m_posInBuffer = 0;
        m_thread = new QThread();
        connect(m_thread, &QThread::started, this, &MyAudioInput::process);
      delete m_buffer1;
      delete m_buffer2;
      m_instance = 0;
      delete m_thread;
    static MyAudioInput* instance() { return m_instance;}
    static int inputCallBack(void*, void *inBuffer, unsigned int nBufferFrames, double, RtAudioStreamStatus status, void*) {
      for(int i = 0; i < nBufferFrames; i++;) {
        // copy audio data to current buffer
        *(instance()->m_currentBuffer + instance()->m_posInBuffer) = *(inBuffer + i);
        if (instance()->m_posInBuffer == 64 { // switch buffers when full
          instance()->m_posInBuffer = 0;
          if (instance()->m_currentBuffer == instance()->m_buffer1) {
            instance()->m_currentBuffer = instance()->m_buffer2;
            instance()->m_readyBuffer = instance()->m_buffer1;
          } else {
            instance()->m_currentBuffer = instance()->m_buffer1;
            instance()->m_readyBuffer = instance()->m_buffer2;
        // start processing in separate thread
    void process() {
      // do something with m_readyBuffer here
      // or/and emit dataReady() to inform the rest of Your app
      void dataReady();
      static MyAudioInput* m_instance;
      float *m_buffer1, *m_buffer2;
      float *m_currentBuffer, *m_bufferReady;
      int m_posInBuffer;
      QThread *m_thread; // processing thread;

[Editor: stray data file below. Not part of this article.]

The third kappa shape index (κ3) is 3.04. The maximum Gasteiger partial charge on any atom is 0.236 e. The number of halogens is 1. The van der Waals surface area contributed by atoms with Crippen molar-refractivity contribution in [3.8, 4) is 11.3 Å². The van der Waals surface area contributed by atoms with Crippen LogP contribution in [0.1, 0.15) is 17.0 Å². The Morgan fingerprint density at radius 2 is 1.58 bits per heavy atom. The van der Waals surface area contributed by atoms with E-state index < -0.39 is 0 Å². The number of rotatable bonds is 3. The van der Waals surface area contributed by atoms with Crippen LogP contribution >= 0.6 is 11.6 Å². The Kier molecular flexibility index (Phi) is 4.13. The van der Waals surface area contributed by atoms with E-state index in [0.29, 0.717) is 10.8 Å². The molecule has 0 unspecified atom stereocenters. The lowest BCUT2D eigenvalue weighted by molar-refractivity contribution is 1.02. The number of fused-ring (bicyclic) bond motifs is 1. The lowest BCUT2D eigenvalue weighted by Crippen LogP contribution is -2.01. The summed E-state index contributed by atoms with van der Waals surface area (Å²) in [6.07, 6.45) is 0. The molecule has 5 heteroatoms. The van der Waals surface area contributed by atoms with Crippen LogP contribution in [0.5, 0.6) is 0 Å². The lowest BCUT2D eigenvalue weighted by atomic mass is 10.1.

Then You may open RtAudio stream like this:

      RtAudio adc;
      RtAudio::StreamParameters parameters;
      parameters.deviceId = adc.getDefaultInputDevice();
      parameters.nChannels = 2;
      parameters.firstChannel = 0;
      unsigned int sampleRate = 44100;
      unsigned int bufferFrames = 64; // 64 sample frames
      try {
        adc.openStream( NULL, &parameters, RTAUDIO_FLOAT32,
                        sampleRate, &bufferFrames, &MyAudioInput::inputCallBack );

    When signal dataReady() will be handled, m_readyBuffer points to data for processing and code on it has to be performed in 2ms, so probably it is better to have bigger buffer size or more buffers. I'm using 512 samples.
    But to get this working You have to add to this example some "real" things.

  • Thank you! That's an awesome help. I shall take a look at the RTAudio examples and play with the sample code you've posted.

  • Lifetime Qt Champion

    Depending on your application design, you might want to consider implementing a custom QIODevice for easier integration with Qt's API (see QAudioInput/QAudioOutput)

  • In my experience with QtMultimedia I found it a bit unpredictable.
    If one set audio buffer QAudioInput::setBufferSize(someValue) it will never be set to desired value. And value forced by QtMultimedia is quite big as mentioned in the first post.